For turkeys not talking, Greg Mroczkowski and his son Cole have a tale to talk about — as in one of the biggest toms bagged in Illinois this spring and an extended father-and-son turkey hunt for the memory books, all on public land.
Let’s go back to Greg, who lives in Chicago Heights, planning an extended camping trip in west-central Illinois and picking up his son on the bookend weekends at Bradley University in Peoria to hunt turkeys. Cole is a freshman studying mechanical engineering.
Before we even delved into the tales of Cole’s big toms, Greg had me hooked with his tale of turkey camp.
‘‘We roasted up wild hog,’’ he said. ‘‘We had pheasant we had shot, deer roast. We had two turkey dinners from breasts. We ate pretty good, all on wild stuff.’’
When it comes to wild turkeys, it has been an odd spring, one where toms have been gobbling less than normal. Keep that in mind as Cole’s stories being.
Their first site was Sand Ridge State Forest, which Greg had never hunted. But he scouted it and they were prepared.
But it was different with gobblers not calling.
‘‘I was calling and moving around a bit,’’ Cole said.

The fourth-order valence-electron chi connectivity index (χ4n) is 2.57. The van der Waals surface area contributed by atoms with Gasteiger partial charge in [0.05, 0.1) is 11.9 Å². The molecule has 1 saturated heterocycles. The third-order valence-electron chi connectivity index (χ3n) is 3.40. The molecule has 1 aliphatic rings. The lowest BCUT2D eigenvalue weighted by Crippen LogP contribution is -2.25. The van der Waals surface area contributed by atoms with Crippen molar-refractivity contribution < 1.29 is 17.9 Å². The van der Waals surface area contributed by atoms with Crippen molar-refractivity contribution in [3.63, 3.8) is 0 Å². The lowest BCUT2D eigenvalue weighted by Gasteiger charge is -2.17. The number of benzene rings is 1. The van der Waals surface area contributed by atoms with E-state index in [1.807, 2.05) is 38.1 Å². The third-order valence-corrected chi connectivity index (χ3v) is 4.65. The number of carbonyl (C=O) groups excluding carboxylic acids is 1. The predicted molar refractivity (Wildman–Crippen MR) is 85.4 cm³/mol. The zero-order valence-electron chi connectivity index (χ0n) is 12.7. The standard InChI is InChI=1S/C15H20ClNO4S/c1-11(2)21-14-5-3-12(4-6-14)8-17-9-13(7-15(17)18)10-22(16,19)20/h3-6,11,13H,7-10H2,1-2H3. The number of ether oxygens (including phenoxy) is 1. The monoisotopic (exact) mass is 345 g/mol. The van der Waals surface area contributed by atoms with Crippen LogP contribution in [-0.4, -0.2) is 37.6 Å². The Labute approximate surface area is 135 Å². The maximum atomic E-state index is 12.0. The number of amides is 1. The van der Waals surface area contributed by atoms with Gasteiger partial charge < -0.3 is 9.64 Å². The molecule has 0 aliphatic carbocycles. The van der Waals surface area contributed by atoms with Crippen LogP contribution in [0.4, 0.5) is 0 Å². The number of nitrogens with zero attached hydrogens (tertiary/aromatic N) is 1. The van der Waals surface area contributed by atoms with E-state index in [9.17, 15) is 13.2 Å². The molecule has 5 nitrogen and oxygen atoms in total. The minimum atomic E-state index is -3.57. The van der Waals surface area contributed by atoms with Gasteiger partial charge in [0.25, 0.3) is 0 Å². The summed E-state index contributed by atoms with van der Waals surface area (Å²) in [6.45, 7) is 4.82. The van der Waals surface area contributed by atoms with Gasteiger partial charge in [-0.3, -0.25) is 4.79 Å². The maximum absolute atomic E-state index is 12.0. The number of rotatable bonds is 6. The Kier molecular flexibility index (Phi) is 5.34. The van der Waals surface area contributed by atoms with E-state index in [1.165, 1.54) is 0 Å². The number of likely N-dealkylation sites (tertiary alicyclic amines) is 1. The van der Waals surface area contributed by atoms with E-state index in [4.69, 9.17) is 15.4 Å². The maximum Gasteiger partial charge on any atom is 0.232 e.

On the Sunday of third season, he was hunting the full time until the early afternoon, even though he was not hearing anything or seeing anything.
‘‘I see a tom 20 yards away,’’ he said. ‘‘They weren’t calling, and it snuck up on me. I tried pulling on my facemask fast. Right when I got it up, [the tom] started running away.’’
But Cole was quick enough to run and roll the bird at 50 yards.
It was a big tom at 22 pounds with 1-inch spurs and an 8-inch beard.
That was just a taste of what was to come. Next weekend they were at Siloam Springs State Park, hunting grounds Greg knew well.
‘‘We started hunting together,’’ Cole said. ‘‘But nothing was talking, and no birds were coming in.’’
So they split and went their own ways.
‘‘We crossed paths at 11,’’ Cole said. ‘‘He told me he was going to a new spot across the road. I went back to where he was originally.’’
That was a fortuitous choice.
‘‘Right when I got to his spot, I see a jake [a young male] and a tom,’’ Cole said.
He dropped the tom.
It turned out to be something special at 25 pounds with 1 3/8-inch spurs and a 12-inch beard — so big that they drove to Quincy and entered it in GameMasters’ turkey contest. It was still leading at last word.
‘‘He got both birds when I wasn’t around,’’ Greg said. ‘‘He went his way and showed his dad. It was fun.’’
None of this should be a surprise. Cole bagged his first turkey at age 7 and figures he has killed 15 so far.
‘‘Turkey hunting is my favorite,’’ he said.
He comes from good stock in turkey hunting.
Speaking of which, this spring of the silent birds only reinforced something Greg learned in his decades of turkey hunting.
‘‘Stay out in the woods,’’ he said. ‘‘You are at work all day. You can stay in the woods [until 1 p.m.].’’
That’s talk worth hearing and believing.